Expertise can not remedy the loneliness it causes

Technology is often accused of causing loneliness. The US Surgeon General recently warned that technology can increase isolation, increase fear of missing out and reduce social interaction. Surveys often show that young people's isolation increases as their use of social media increases.

But how could these problems caused by technology possibly be solved? Of course more technology!

This is a common response from (who else?) technologists who have a remarkable variety of marketable solutions. From interactive streaming and online gaming to AI lovers and virtual friends, our generous tech lords offer countless alternatives to in-person interaction. Unfortunately, the cure is often worse than the disease.

“It is not surprising that those who replace online relationships with real relationships do not see a decrease in loneliness, but may even see a worsening compared to people who use online interactions to supplement their in-person relationships,” says Louise Hawkley , a Isolation expert, said the American Psychological Association.

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However, when technology is simply supportive, it has been proven to alleviate isolation.

“For older adults who use Skype to talk to their grandchildren who live on the other side of the country, technology can really improve their sense of connection,” Hawkley said.

The latest attempt to find a healthy balance is virtual hugs. The system, developed by researchers in Germany, uses intelligent textiles to create a second skin. When someone puts on the smart fabric, they can experience the feeling of physical touch.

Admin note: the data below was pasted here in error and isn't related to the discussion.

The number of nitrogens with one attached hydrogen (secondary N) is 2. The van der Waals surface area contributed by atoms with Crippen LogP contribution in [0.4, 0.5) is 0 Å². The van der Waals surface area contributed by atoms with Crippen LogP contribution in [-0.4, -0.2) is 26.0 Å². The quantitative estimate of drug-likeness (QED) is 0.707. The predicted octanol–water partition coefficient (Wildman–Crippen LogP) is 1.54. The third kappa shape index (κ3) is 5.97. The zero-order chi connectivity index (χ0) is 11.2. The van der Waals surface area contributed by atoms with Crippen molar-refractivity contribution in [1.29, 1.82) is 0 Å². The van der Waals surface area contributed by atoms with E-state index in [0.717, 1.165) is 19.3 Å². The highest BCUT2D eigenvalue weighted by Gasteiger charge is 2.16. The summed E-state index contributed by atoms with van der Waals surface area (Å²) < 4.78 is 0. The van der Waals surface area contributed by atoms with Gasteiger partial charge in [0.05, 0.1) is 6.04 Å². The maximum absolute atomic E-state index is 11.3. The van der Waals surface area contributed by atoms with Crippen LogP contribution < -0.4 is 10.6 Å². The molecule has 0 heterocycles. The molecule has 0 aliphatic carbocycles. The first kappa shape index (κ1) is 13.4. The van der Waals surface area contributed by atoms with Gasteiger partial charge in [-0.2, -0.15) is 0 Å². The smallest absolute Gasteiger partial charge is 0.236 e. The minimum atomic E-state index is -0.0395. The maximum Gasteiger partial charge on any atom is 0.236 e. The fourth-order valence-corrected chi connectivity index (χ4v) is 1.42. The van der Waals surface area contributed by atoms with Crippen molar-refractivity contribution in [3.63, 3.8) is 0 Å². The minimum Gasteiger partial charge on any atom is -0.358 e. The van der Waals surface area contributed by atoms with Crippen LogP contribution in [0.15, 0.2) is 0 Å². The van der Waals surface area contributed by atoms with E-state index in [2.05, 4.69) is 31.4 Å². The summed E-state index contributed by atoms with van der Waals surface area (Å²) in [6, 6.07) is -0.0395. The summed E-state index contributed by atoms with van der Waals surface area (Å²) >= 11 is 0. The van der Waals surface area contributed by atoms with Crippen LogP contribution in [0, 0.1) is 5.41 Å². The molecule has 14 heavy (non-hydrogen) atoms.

The developers have a noble goal: to enable patients in isolation to have a digital hug with their loved ones. The could well Comfort the lonely – and create others Symbol of our descent into digital isolation.

The dirty among us can also imagine other uses for haptics that mimic human touch: sex robots. If the researchers ever find themselves short on cash, they could pursue a lucrative career change. On the other hand, this market does not meet expectations.

Lonely sex robots

A decade ago, Pew Research predicted that sex robots would be “commonplace” by 2025. With only a year left until that deadline, they are far from the mainstream. Sales have declined since the pandemic and sex robot brothels have been forced to close their doors.

We may always need real lovers, relationships – and hugs. As Professor Tania Leiman, an expert in the field, told the Guardian last year, there is something “fundamentally human” about intimate interaction.

Or maybe the androids are simply not an acceptable replacement yet? The “uncanny valley” is scary enough in the lab, let alone in the bedroom.

One day the robots could escape this valley. And when they do, they are promoted as another digital solution to social isolation.

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